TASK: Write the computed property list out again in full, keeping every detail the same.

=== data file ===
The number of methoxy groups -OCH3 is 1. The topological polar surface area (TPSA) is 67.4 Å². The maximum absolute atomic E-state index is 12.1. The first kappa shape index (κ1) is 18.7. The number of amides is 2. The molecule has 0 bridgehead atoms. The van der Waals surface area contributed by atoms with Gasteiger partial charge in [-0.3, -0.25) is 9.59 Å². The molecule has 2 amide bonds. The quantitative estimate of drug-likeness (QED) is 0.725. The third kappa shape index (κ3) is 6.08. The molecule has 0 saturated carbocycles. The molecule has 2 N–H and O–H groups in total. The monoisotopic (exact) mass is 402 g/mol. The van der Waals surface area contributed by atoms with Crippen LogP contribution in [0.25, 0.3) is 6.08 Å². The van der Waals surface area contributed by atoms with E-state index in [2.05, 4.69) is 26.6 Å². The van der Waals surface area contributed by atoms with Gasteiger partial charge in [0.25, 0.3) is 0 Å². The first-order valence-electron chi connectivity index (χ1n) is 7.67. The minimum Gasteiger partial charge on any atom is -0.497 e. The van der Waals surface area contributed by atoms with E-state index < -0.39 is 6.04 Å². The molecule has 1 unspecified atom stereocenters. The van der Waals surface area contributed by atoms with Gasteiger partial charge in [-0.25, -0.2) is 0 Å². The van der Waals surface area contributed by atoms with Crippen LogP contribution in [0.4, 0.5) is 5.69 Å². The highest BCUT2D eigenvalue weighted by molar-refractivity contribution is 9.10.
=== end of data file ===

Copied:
The number of methoxy groups -OCH3 is 1. The topological polar surface area (TPSA) is 67.4 Å². The maximum absolute atomic E-state index is 12.1. The first kappa shape index (κ1) is 18.7. The number of amides is 2. The molecule has 0 bridgehead atoms. The van der Waals surface area contributed by atoms with Gasteiger partial charge in [-0.3, -0.25) is 9.59 Å². The molecule has 2 amide bonds. The quantitative estimate of drug-likeness (QED) is 0.725. The third kappa shape index (κ3) is 6.08. The molecule has 0 saturated carbocycles. The molecule has 2 N–H and O–H groups in total. The monoisotopic (exact) mass is 402 g/mol. The van der Waals surface area contributed by atoms with Crippen LogP contribution in [0.25, 0.3) is 6.08 Å². The van der Waals surface area contributed by atoms with E-state index in [2.05, 4.69) is 26.6 Å². The van der Waals surface area contributed by atoms with Gasteiger partial charge in [0.25, 0.3) is 0 Å². The first-order valence-electron chi connectivity index (χ1n) is 7.67. The minimum Gasteiger partial charge on any atom is -0.497 e. The van der Waals surface area contributed by atoms with E-state index < -0.39 is 6.04 Å². The molecule has 1 unspecified atom stereocenters. The van der Waals surface area contributed by atoms with Gasteiger partial charge in [-0.25, -0.2) is 0 Å². The van der Waals surface area contributed by atoms with Crippen LogP contribution in [0.4, 0.5) is 5.69 Å². The highest BCUT2D eigenvalue weighted by molar-refractivity contribution is 9.10.